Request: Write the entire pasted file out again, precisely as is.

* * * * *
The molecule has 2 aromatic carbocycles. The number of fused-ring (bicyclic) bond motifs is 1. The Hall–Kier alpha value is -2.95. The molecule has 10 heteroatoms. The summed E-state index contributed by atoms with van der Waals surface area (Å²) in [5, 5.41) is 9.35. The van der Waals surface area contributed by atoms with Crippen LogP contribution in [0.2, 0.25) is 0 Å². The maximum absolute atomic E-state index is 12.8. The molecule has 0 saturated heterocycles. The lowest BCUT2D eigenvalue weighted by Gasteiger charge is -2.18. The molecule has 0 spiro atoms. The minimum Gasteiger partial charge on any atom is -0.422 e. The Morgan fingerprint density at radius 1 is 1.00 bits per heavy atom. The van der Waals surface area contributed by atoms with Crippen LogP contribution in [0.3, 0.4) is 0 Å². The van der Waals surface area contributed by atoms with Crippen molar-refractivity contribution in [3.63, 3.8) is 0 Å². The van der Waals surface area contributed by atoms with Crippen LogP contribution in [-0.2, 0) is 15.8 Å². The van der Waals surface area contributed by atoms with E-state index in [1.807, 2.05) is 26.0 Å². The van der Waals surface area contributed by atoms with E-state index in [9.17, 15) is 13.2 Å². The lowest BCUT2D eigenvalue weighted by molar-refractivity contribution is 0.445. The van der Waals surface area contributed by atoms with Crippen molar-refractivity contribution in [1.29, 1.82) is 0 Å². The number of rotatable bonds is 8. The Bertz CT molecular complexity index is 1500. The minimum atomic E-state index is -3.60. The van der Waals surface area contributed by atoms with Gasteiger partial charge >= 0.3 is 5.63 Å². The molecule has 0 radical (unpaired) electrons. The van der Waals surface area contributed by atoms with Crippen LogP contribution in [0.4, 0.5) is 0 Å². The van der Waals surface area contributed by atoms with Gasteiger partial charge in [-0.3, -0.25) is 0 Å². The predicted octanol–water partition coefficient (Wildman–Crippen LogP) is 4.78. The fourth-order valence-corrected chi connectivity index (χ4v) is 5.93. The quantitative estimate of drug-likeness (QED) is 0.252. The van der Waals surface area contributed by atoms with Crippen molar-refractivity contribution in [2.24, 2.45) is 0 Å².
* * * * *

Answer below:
The molecule has 2 aromatic carbocycles. The number of fused-ring (bicyclic) bond motifs is 1. The Hall–Kier alpha value is -2.95. The molecule has 10 heteroatoms. The summed E-state index contributed by atoms with van der Waals surface area (Å²) in [5, 5.41) is 9.35. The van der Waals surface area contributed by atoms with Crippen LogP contribution in [0.2, 0.25) is 0 Å². The maximum absolute atomic E-state index is 12.8. The molecule has 0 saturated heterocycles. The lowest BCUT2D eigenvalue weighted by Gasteiger charge is -2.18. The molecule has 0 spiro atoms. The minimum Gasteiger partial charge on any atom is -0.422 e. The Morgan fingerprint density at radius 1 is 1.00 bits per heavy atom. The van der Waals surface area contributed by atoms with Crippen LogP contribution in [0.3, 0.4) is 0 Å². The van der Waals surface area contributed by atoms with Crippen molar-refractivity contribution in [3.63, 3.8) is 0 Å². The van der Waals surface area contributed by atoms with Crippen LogP contribution in [-0.2, 0) is 15.8 Å². The van der Waals surface area contributed by atoms with E-state index in [1.807, 2.05) is 26.0 Å². The van der Waals surface area contributed by atoms with E-state index in [9.17, 15) is 13.2 Å². The lowest BCUT2D eigenvalue weighted by molar-refractivity contribution is 0.445. The van der Waals surface area contributed by atoms with Crippen molar-refractivity contribution in [1.29, 1.82) is 0 Å². The number of rotatable bonds is 8. The Bertz CT molecular complexity index is 1500. The minimum atomic E-state index is -3.60. The van der Waals surface area contributed by atoms with Gasteiger partial charge >= 0.3 is 5.63 Å². The molecule has 0 radical (unpaired) electrons. The van der Waals surface area contributed by atoms with Crippen LogP contribution in [0.4, 0.5) is 0 Å². The van der Waals surface area contributed by atoms with Gasteiger partial charge in [-0.3, -0.25) is 0 Å². The predicted octanol–water partition coefficient (Wildman–Crippen LogP) is 4.78. The fourth-order valence-corrected chi connectivity index (χ4v) is 5.93. The quantitative estimate of drug-likeness (QED) is 0.252. The van der Waals surface area contributed by atoms with Crippen molar-refractivity contribution in [2.24, 2.45) is 0 Å².